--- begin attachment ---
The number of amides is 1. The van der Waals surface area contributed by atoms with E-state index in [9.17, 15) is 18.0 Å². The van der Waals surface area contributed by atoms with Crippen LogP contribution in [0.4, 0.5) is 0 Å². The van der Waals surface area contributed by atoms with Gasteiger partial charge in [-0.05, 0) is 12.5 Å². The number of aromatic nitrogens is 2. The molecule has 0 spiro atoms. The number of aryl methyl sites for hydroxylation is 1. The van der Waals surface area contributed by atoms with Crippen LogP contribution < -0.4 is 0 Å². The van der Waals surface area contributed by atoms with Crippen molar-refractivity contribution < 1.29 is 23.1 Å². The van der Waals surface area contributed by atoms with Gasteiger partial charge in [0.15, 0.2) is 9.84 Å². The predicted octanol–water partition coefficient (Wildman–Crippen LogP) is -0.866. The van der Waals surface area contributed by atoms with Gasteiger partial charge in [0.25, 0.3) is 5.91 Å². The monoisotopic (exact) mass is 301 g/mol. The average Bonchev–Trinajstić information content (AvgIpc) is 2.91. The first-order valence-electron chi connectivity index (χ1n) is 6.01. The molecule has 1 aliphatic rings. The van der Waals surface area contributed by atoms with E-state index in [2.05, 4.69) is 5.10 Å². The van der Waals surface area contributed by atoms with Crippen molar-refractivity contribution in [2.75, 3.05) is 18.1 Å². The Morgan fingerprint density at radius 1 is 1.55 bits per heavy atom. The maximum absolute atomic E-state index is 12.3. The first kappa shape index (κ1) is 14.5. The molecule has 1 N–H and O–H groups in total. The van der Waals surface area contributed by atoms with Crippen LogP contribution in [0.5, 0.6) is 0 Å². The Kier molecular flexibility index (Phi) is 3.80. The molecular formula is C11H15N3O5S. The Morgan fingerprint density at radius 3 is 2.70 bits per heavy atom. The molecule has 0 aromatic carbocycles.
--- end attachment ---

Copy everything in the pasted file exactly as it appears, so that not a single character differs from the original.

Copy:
The number of amides is 1. The van der Waals surface area contributed by atoms with E-state index in [9.17, 15) is 18.0 Å². The van der Waals surface area contributed by atoms with Crippen LogP contribution in [0.4, 0.5) is 0 Å². The van der Waals surface area contributed by atoms with Gasteiger partial charge in [-0.05, 0) is 12.5 Å². The number of aromatic nitrogens is 2. The molecule has 0 spiro atoms. The number of aryl methyl sites for hydroxylation is 1. The van der Waals surface area contributed by atoms with Crippen LogP contribution < -0.4 is 0 Å². The van der Waals surface area contributed by atoms with Crippen molar-refractivity contribution < 1.29 is 23.1 Å². The van der Waals surface area contributed by atoms with Gasteiger partial charge in [0.15, 0.2) is 9.84 Å². The predicted octanol–water partition coefficient (Wildman–Crippen LogP) is -0.866. The van der Waals surface area contributed by atoms with Gasteiger partial charge in [0.25, 0.3) is 5.91 Å². The monoisotopic (exact) mass is 301 g/mol. The average Bonchev–Trinajstić information content (AvgIpc) is 2.91. The first-order valence-electron chi connectivity index (χ1n) is 6.01. The molecule has 1 aliphatic rings. The van der Waals surface area contributed by atoms with E-state index in [2.05, 4.69) is 5.10 Å². The van der Waals surface area contributed by atoms with Crippen molar-refractivity contribution in [2.75, 3.05) is 18.1 Å². The Morgan fingerprint density at radius 1 is 1.55 bits per heavy atom. The maximum absolute atomic E-state index is 12.3. The first kappa shape index (κ1) is 14.5. The molecule has 1 N–H and O–H groups in total. The van der Waals surface area contributed by atoms with Crippen LogP contribution in [0.5, 0.6) is 0 Å². The Kier molecular flexibility index (Phi) is 3.80. The molecular formula is C11H15N3O5S. The Morgan fingerprint density at radius 3 is 2.70 bits per heavy atom. The molecule has 0 aromatic carbocycles.